Factors associated with willingness to take up indoor residual spraying to prevent malaria in Tororo district, Uganda: a cross‑sectional study
Ssempebwa, John C.
Wanyenze, Rhoda K.
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take up IRS is critical to its success. The first phase of IRS was conducted in Tororo district, Uganda between December 2014 and January 2015. High coverage rates (90%) were attained in the district. However, Mulanda sub-county had the lowest coverage of 78%, in the first round. This study assessed willingness and associated factors of IRS uptake among household heads for the next IRS campaign in Mulanda sub-county, Tororo district. Methods: A household survey was conducted in all three parishes of Mulanda sub-county. A multistage sampling technique involving the village and household as the first and second sampling levels, respectively, was used to identify 640 households Household heads were interviewed using standard questionnaire. Seven key informants were also conducted to explore the impact of community IRS-perceptions on uptake. Bi-variable and multi-variable logistic regression analyses were used to identify factors associated with willingness to take up IRS. Qualitative data was analysed by thematic content analysis method. Results: Most (79.9%) respondents were willing to take up repeat IRS. However this was below the target of 85%. Fear of insecticide adverse effects (62%) was the most common reason mentioned by 134 (21%) household heads who were not willing to take up IRS. Factors associated with to take up IRS were; age ≥ 35 years (AOR 1.9; 95% CI 1.08–3.51), higher socio-economic status (AOR 0.4; 95% CI 0.27–0.98), not taking IRS in previous round (AOR 0.1; 95% CI 0.06–0.23), not knowing reason for conducting IRS (AOR 0.4; 95% CI 0.24–0.78) and having an iron sheet roof (AOR 2.2; 95% CI 1.03–4.73). Community and religious leaders were the preferred sources of IRS information.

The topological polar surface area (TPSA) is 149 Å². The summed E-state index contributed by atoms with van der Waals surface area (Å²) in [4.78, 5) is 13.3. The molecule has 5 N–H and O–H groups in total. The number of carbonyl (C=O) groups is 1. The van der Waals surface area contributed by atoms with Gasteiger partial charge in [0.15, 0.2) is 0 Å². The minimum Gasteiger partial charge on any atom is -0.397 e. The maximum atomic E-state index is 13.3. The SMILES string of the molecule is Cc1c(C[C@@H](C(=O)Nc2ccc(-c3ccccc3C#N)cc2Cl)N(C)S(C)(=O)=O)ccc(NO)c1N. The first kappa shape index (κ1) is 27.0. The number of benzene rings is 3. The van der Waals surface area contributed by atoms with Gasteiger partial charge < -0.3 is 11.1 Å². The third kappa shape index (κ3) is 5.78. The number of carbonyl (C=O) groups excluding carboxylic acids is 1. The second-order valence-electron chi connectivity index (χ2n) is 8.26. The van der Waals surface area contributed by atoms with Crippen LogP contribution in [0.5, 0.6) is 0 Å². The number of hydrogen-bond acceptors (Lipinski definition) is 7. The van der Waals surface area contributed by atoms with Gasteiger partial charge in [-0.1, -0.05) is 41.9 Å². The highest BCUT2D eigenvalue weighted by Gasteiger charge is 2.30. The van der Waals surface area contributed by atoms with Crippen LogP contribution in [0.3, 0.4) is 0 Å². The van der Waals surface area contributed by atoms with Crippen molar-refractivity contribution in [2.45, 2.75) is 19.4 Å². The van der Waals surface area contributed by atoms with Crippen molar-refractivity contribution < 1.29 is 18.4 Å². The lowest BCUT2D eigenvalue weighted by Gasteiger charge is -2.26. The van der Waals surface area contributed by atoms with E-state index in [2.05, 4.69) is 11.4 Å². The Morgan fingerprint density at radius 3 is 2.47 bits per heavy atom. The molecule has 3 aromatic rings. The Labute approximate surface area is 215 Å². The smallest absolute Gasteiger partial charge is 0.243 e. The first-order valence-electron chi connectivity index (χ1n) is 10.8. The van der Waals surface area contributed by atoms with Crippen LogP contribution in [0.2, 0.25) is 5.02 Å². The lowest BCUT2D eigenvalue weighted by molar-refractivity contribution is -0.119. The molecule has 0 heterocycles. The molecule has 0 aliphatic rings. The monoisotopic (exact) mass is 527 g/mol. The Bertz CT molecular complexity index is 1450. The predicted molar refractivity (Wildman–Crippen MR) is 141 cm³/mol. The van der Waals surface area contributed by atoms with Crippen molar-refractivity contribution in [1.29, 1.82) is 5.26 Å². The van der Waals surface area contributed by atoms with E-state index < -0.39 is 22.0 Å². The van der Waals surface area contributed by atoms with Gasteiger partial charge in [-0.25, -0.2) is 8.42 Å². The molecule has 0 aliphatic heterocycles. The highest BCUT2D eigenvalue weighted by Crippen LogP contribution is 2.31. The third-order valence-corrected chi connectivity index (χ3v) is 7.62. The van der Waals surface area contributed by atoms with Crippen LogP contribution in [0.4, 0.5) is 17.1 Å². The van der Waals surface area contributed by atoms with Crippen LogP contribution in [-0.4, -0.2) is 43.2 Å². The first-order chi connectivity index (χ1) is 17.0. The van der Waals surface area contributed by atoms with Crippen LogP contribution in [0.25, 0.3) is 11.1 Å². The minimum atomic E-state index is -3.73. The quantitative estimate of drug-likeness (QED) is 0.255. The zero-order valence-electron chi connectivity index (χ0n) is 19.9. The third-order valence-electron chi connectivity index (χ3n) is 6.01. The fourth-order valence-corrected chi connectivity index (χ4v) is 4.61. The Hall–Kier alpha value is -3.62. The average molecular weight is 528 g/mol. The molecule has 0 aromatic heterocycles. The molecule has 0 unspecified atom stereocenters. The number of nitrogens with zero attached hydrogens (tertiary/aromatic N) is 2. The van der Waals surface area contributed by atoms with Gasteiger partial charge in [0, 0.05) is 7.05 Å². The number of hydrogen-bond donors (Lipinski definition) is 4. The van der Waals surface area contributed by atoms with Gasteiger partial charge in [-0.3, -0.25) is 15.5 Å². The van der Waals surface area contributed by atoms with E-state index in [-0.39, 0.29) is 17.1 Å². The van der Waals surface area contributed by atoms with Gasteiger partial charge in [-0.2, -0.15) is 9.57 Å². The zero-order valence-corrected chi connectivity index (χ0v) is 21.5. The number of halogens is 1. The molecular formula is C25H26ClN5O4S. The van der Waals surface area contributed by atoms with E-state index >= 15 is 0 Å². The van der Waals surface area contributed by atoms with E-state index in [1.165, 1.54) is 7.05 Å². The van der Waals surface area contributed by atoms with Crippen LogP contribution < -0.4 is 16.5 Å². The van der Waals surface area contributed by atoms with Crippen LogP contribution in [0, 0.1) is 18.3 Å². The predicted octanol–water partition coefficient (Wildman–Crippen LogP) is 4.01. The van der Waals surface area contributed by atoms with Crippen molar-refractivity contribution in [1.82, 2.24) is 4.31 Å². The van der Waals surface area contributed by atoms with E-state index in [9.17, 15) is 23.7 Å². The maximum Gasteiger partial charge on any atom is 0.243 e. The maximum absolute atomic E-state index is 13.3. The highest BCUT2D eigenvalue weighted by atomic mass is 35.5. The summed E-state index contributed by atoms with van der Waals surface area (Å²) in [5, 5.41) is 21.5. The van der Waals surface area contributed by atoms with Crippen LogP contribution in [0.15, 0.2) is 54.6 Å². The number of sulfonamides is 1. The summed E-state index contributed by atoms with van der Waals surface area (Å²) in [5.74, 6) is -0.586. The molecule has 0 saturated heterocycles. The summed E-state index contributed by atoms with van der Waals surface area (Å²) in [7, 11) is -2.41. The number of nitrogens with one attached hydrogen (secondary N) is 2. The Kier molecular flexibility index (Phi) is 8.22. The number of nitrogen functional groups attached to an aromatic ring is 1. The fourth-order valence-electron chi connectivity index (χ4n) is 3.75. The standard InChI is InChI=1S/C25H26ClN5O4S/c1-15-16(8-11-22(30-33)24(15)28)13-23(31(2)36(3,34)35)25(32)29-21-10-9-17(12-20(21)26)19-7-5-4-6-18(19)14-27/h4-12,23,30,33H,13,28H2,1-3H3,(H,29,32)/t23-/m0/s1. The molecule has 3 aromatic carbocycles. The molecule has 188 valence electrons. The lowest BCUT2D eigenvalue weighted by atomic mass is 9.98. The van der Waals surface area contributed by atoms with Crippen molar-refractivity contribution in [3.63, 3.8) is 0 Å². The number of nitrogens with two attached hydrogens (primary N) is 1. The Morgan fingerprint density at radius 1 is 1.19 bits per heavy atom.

- Medical and Health Sciences